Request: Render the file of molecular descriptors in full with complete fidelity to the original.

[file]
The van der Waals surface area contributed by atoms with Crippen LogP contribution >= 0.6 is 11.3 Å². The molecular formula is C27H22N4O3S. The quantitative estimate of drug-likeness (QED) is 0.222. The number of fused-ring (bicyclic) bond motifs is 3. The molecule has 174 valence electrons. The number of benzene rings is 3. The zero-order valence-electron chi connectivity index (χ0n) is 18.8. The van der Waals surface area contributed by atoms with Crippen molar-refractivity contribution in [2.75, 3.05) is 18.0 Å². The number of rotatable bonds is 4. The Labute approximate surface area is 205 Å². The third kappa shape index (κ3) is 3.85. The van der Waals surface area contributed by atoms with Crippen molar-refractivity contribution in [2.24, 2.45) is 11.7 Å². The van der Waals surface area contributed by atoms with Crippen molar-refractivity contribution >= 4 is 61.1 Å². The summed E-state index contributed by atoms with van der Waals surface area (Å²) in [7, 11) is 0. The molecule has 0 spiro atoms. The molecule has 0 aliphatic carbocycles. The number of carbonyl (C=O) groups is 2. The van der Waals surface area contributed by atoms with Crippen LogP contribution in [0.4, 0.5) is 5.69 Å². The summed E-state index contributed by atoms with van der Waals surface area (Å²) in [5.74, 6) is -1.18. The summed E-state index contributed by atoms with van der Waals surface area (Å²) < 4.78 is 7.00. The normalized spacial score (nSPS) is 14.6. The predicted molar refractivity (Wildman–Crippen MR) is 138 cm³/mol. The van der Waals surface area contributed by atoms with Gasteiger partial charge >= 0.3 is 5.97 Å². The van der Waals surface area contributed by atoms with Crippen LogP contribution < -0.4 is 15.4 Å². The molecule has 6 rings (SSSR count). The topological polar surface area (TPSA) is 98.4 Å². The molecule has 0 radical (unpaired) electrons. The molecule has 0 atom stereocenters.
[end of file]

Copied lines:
The van der Waals surface area contributed by atoms with Crippen LogP contribution >= 0.6 is 11.3 Å². The molecular formula is C27H22N4O3S. The quantitative estimate of drug-likeness (QED) is 0.222. The number of fused-ring (bicyclic) bond motifs is 3. The molecule has 174 valence electrons. The number of benzene rings is 3. The zero-order valence-electron chi connectivity index (χ0n) is 18.8. The van der Waals surface area contributed by atoms with Crippen molar-refractivity contribution in [2.75, 3.05) is 18.0 Å². The number of rotatable bonds is 4. The Labute approximate surface area is 205 Å². The third kappa shape index (κ3) is 3.85. The van der Waals surface area contributed by atoms with Crippen molar-refractivity contribution in [2.24, 2.45) is 11.7 Å². The van der Waals surface area contributed by atoms with Crippen molar-refractivity contribution >= 4 is 61.1 Å². The summed E-state index contributed by atoms with van der Waals surface area (Å²) in [7, 11) is 0. The molecule has 0 spiro atoms. The molecule has 0 aliphatic carbocycles. The number of carbonyl (C=O) groups is 2. The van der Waals surface area contributed by atoms with Crippen LogP contribution in [0.4, 0.5) is 5.69 Å². The summed E-state index contributed by atoms with van der Waals surface area (Å²) in [5.74, 6) is -1.18. The summed E-state index contributed by atoms with van der Waals surface area (Å²) < 4.78 is 7.00. The normalized spacial score (nSPS) is 14.6. The predicted molar refractivity (Wildman–Crippen MR) is 138 cm³/mol. The van der Waals surface area contributed by atoms with Gasteiger partial charge >= 0.3 is 5.97 Å². The van der Waals surface area contributed by atoms with Crippen LogP contribution < -0.4 is 15.4 Å². The molecule has 6 rings (SSSR count). The topological polar surface area (TPSA) is 98.4 Å². The molecule has 0 radical (unpaired) electrons. The molecule has 0 atom stereocenters.